Ignition Coil Problems, Symptoms and Solutions

Update:Jul 20,2021
Summary:   Think you may have a problem with your ignition coil? In this blog, we will introduce common ignition coil problems, symptoms and solutions to ensu......
  Think you may have a problem with your ignition coil? In this blog, we will introduce common ignition coil problems, symptoms and solutions to ensure that your vehicle is working properly.
  There are several possible symptoms of ignition coil problems. If your car encounters any of the following problems, there may be a problem with the ignition coil on your hand:
  Engine misfire
  Car power drops, especially when accelerating
  Poor fuel economy
  Difficulty starting the engine
  Check whether the engine light is on
  Exhaust tempering
  Increase in hydrocarbon emissions
  The smell of gas coming from the exhaust pipe
  Fuel leak
  What is an ignition coil?
  Before we take a closer look at any possible ignition coil problems, it will be useful to know a little more about what an ignition coil is and how it works.
  Ignition coils, sometimes called spark coils, help start car engines. It is an important part of the ignition system.
  The battery voltage of a car is low (12 volts), but it takes thousands of volts to start the ignition of a spark plug. The ignition coil is basically a small transformer that converts the 12 volts from the car battery into the required thousands of volts. Without the energy provided by the ignition coil, the spark plug cannot produce the spark required for combustion. Without burning, your car won't start at all!
  In this blog, we will discuss a single ignition coil, but most engines have at least four ignition coils, sometimes combined into a coil group. If there is a problem with the ignition coil of the car, it may affect the performance of the car. This is why it is important to be alert to the symptoms of ignition coil failure, we will now introduce these symptoms in more detail:
  1. Difficulty starting the engine
  Difficulties in starting a car engine may indicate a problem with the ignition coil. As mentioned above, most modern engines have multiple ignition coils. If you have several broken ignition coils, you may experience ignition failures and difficulty in starting the engine. Of course, there are many different problems that can make the engine difficult to start, so the difficulty of starting the engine alone is not enough to confirm the ignition coil problem.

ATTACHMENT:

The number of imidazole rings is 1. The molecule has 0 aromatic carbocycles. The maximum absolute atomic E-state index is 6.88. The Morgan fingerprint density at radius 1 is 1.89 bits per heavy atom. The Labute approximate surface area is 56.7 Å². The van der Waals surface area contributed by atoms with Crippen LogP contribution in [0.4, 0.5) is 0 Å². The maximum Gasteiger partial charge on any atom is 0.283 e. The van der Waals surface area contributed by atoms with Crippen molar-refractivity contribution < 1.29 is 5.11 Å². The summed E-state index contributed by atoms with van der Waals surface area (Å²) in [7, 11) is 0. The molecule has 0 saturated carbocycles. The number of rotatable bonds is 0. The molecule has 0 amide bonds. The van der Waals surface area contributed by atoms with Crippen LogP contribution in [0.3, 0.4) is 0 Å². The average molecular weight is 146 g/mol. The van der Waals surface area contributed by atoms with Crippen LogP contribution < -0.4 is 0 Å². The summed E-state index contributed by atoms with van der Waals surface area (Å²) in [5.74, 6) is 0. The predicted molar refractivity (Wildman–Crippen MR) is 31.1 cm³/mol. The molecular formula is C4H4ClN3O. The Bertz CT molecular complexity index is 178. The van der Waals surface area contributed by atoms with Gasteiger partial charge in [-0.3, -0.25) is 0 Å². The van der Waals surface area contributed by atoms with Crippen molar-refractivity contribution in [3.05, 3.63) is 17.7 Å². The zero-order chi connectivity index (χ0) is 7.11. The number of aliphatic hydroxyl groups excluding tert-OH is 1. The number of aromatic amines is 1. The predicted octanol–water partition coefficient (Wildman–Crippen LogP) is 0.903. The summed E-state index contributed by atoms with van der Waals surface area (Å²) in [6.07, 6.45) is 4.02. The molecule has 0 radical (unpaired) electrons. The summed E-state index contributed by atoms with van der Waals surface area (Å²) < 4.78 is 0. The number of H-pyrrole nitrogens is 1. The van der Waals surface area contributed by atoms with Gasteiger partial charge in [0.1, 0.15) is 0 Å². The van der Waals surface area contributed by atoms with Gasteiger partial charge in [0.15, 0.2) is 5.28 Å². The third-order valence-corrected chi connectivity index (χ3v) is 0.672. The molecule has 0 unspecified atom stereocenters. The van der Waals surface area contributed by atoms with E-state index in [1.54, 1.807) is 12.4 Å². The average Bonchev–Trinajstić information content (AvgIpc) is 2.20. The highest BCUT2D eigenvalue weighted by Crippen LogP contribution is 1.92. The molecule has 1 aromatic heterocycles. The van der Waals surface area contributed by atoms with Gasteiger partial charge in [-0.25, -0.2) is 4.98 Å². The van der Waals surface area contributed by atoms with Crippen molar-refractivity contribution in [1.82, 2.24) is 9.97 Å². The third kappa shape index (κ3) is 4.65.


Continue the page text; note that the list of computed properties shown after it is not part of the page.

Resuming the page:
2. The engine stalls or stalls
  If your engine stalls or stalls when idling, suddenly stopping, or accelerating, there may be a problem with the ignition coil. Misfire—the noise that sounds like a cough or splash, or it feels like a violent shock or strong vibration—means that one of the engine’s cylinders is not properly ignited.
  When the engine is under stress, it is more likely to misfire and produce emissions. This is why increased emissions and gas odors in the exhaust are symptoms of ignition coil damage. As with the difficulty of starting a car engine, there are many other problems that can cause misfires. You need to troubleshoot these problems before you can finally determine that the problem lies with the ignition coil.
  A faulty ignition coil can also cause the car to stall, because a faulty coil can cause irregular sparks from the spark plug.
  3. Poor fuel economy
  If you find that your car's mileage is less than usual when the fuel tank is full, it may mean that your ignition coil is broken. This happens because when your spark plug does not get enough power (due to a malfunctioning ignition coil), the system will try to compensate by injecting more fuel. This also means that fuel leakage may be a sign of damage to the ignition coil.
  4. Check the engine light
  The check engine light is intended to tell you that there is a problem with the engine. If you experience an ignition coil problem while driving, your engine check light will find it and turn on. You should never neglect to check engine lights, but like the other symptoms we have discussed, check engine lights can be caused by various engine problems.
  The easiest way to understand why the engine light is on is to perform an OBD-II (on-board diagnostic) check. The mechanic will be able to run the OBD-II check for you, or you can use the OBD-II scanner to run your own OBD-II check. Codes P0300 to P0312 indicate misfire, and codes P0350 to P0362 indicate ignition coil problems.
  Type of ignition coil
  There are many different types of ignition coils that you should be aware of when trying to fix ignition coil problems. For example, the following are three different ignition coil types:
  Coil plug (COP)
  Coil near plug (CNP)
  Coils per cylinder (CPC)
  The most common system with multiple coils is Coil-On-Plug (COP). Each cylinder has an ignition coil, and each coil is connected to a spark plug. If the COP does not have enough space, perhaps because the spark plug protrudes from the cylinder head, you may have a CNP setting. In this case, the coil will be connected to the plug via a short plug wire.
  Depending on whether you are using a COP or CNP system, you must check the ignition coil in different ways for problems.